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The True Purpose of Solitaire, Minesweeper, and FreeCell

If you haven't ever played Solitaire, Minesweeper, Hearts or FreeCell, it's safe to say you're in the minority. These simple Windows games have probably caused more lost worker hours than anything short of a worldwide coffee shortage. Whichever one was your favorite, the temptation to take just one more go at beating them—to get a faster time or a better score—was hard to ignore.

But as fun as these games were, they weren't actually designed for entertainment. At least not in their Windows incarnations.

The oldest of the four, Microsoft Solitaire, was first added to Windows 3.0 in 1990. Although the game (sometimes called "Patience") has existed since the late 1700s, this digital version seemed to be demonstrating that in the future we would no longer require a physical deck to play simple card games. But that's not what it was doing at all. Its real aim was far more modest: it was teaching mouse-fluency by stealth.

The intention was that Solitaire would get a generation of computer users still most familiar with a command-line input to teach themselves how to drag and drop, without realizing that's what they were doing. The fact that we're still dragging and dropping today suggests that it worked rather well.

Minesweeper, too, has a similar place in technological culture. The numbers-based logic puzzle has roots in the mainframe gaming scene of the 1960s and 1970s, where a version called "Cube" by Jerimac Ratliff became incredibly popular. Decades later, in 1992, the Microsoft version Minesweeper was introduced to Windows 3.1—not to demonstrate that Windows was an adept gaming operating system, but to make the idea of left and right clicking second nature for Windows users, and to foster speed and precision in mouse movement.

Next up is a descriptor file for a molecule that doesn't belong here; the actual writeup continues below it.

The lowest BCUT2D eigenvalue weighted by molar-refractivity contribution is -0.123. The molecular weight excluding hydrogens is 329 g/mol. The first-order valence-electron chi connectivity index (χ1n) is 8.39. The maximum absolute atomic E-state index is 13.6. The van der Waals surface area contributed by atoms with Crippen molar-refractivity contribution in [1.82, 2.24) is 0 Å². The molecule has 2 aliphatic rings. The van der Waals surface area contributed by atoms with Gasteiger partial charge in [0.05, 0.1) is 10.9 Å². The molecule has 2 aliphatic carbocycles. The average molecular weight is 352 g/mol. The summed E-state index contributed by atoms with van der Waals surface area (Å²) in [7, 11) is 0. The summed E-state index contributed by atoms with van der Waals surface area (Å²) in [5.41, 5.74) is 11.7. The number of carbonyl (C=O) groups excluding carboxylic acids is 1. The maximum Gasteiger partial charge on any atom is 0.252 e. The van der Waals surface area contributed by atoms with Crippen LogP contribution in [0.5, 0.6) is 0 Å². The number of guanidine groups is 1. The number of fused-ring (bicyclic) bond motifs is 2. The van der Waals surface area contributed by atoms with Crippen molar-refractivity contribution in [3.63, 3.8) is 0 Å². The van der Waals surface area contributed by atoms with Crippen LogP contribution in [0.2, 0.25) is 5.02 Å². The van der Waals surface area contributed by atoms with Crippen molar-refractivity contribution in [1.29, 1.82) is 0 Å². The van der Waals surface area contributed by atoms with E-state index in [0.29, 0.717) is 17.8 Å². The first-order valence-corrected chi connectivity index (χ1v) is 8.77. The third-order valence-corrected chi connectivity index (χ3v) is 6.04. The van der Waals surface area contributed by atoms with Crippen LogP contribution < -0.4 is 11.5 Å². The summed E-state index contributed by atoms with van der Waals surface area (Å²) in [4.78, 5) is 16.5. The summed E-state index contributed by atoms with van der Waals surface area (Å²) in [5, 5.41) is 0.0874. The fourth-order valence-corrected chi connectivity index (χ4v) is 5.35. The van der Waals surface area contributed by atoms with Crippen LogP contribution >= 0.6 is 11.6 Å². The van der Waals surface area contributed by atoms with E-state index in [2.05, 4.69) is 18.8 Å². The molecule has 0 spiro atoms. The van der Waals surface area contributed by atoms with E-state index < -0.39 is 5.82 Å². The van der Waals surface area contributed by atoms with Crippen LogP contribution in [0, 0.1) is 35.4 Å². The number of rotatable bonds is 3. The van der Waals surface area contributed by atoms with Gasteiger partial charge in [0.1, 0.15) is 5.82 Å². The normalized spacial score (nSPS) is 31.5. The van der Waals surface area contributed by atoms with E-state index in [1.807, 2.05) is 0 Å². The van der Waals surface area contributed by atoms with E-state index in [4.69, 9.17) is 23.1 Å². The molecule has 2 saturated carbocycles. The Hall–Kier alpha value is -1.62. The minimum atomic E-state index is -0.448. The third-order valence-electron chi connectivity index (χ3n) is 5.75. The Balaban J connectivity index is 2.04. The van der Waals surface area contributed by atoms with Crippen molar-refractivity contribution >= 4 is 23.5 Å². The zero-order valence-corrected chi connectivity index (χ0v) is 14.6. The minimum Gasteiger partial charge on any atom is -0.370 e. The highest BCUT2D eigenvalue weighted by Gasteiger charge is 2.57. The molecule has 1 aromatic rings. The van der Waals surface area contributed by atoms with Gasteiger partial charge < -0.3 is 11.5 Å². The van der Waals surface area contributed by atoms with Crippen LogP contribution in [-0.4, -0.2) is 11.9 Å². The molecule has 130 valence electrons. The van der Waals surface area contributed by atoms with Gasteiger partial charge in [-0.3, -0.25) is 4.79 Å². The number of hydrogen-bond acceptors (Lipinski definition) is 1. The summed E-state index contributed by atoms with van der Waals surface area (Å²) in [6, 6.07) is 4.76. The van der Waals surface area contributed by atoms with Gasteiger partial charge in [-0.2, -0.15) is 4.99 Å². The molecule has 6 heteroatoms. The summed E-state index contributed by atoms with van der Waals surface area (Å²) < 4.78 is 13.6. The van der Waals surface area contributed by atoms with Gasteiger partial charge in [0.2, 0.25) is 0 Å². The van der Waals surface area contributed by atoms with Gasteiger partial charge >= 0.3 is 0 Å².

If you needed any proof that this isn't a coincidence, look at another Microsoft card game: Hearts. It was introduced with 1992's Windows for Workgroups 3.1—the first network-ready version of Windows—and used Microsoft's new NetDDE technology to communicate with other Hearts clients on a local network. Again, this wasn't just a card game. It was a way to get people interested in (and hopefully impressed by) the networking capabilities of their new system.

And finally, there's FreeCell. Released for Windows 3.1 as part of the Microsoft Entertainment Pack Volume 2, FreeCell was bundled with the Win32s package that allowed 32-bit applications to run on the 16-bit Windows 3.1. Its purpose was actually to test the 32-bit thunking layer (a data processing subsystem), which had been introduced as part of Win32s. If the thunking layer was improperly installed, FreeCell wouldn't run. So what you thought was a game was actually a stealth test of software systems.